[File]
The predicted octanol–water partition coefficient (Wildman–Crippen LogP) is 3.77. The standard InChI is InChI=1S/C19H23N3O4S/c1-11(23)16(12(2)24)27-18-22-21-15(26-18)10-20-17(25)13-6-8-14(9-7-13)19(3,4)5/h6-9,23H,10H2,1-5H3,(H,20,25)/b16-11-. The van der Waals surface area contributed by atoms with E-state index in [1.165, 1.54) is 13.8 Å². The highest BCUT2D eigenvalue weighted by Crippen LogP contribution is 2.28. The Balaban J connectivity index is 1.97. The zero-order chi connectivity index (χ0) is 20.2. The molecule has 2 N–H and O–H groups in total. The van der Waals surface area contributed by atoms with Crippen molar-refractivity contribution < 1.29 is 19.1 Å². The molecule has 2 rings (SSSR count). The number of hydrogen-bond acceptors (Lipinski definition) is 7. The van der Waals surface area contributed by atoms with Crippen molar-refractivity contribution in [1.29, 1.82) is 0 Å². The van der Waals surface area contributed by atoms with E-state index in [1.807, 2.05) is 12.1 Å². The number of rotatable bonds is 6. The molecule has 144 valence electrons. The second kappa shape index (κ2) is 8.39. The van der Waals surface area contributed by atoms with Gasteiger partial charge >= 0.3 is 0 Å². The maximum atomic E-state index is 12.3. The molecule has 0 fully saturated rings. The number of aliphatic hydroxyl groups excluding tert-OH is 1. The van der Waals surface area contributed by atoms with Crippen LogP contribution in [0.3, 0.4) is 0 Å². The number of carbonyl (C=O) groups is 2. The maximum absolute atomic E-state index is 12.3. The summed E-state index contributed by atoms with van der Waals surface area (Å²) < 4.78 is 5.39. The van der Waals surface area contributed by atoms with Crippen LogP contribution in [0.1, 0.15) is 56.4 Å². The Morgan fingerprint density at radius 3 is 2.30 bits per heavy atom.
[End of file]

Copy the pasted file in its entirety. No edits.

The predicted octanol–water partition coefficient (Wildman–Crippen LogP) is 3.77. The standard InChI is InChI=1S/C19H23N3O4S/c1-11(23)16(12(2)24)27-18-22-21-15(26-18)10-20-17(25)13-6-8-14(9-7-13)19(3,4)5/h6-9,23H,10H2,1-5H3,(H,20,25)/b16-11-. The van der Waals surface area contributed by atoms with E-state index in [1.165, 1.54) is 13.8 Å². The highest BCUT2D eigenvalue weighted by Crippen LogP contribution is 2.28. The Balaban J connectivity index is 1.97. The zero-order chi connectivity index (χ0) is 20.2. The molecule has 2 N–H and O–H groups in total. The van der Waals surface area contributed by atoms with Crippen molar-refractivity contribution < 1.29 is 19.1 Å². The molecule has 2 rings (SSSR count). The number of hydrogen-bond acceptors (Lipinski definition) is 7. The van der Waals surface area contributed by atoms with Crippen molar-refractivity contribution in [1.29, 1.82) is 0 Å². The van der Waals surface area contributed by atoms with E-state index in [1.807, 2.05) is 12.1 Å². The number of rotatable bonds is 6. The molecule has 144 valence electrons. The second kappa shape index (κ2) is 8.39. The van der Waals surface area contributed by atoms with Gasteiger partial charge >= 0.3 is 0 Å². The maximum atomic E-state index is 12.3. The molecule has 0 fully saturated rings. The number of aliphatic hydroxyl groups excluding tert-OH is 1. The van der Waals surface area contributed by atoms with Crippen LogP contribution in [0.3, 0.4) is 0 Å². The number of carbonyl (C=O) groups is 2. The maximum absolute atomic E-state index is 12.3. The summed E-state index contributed by atoms with van der Waals surface area (Å²) < 4.78 is 5.39. The van der Waals surface area contributed by atoms with Crippen LogP contribution in [0.1, 0.15) is 56.4 Å². The Morgan fingerprint density at radius 3 is 2.30 bits per heavy atom.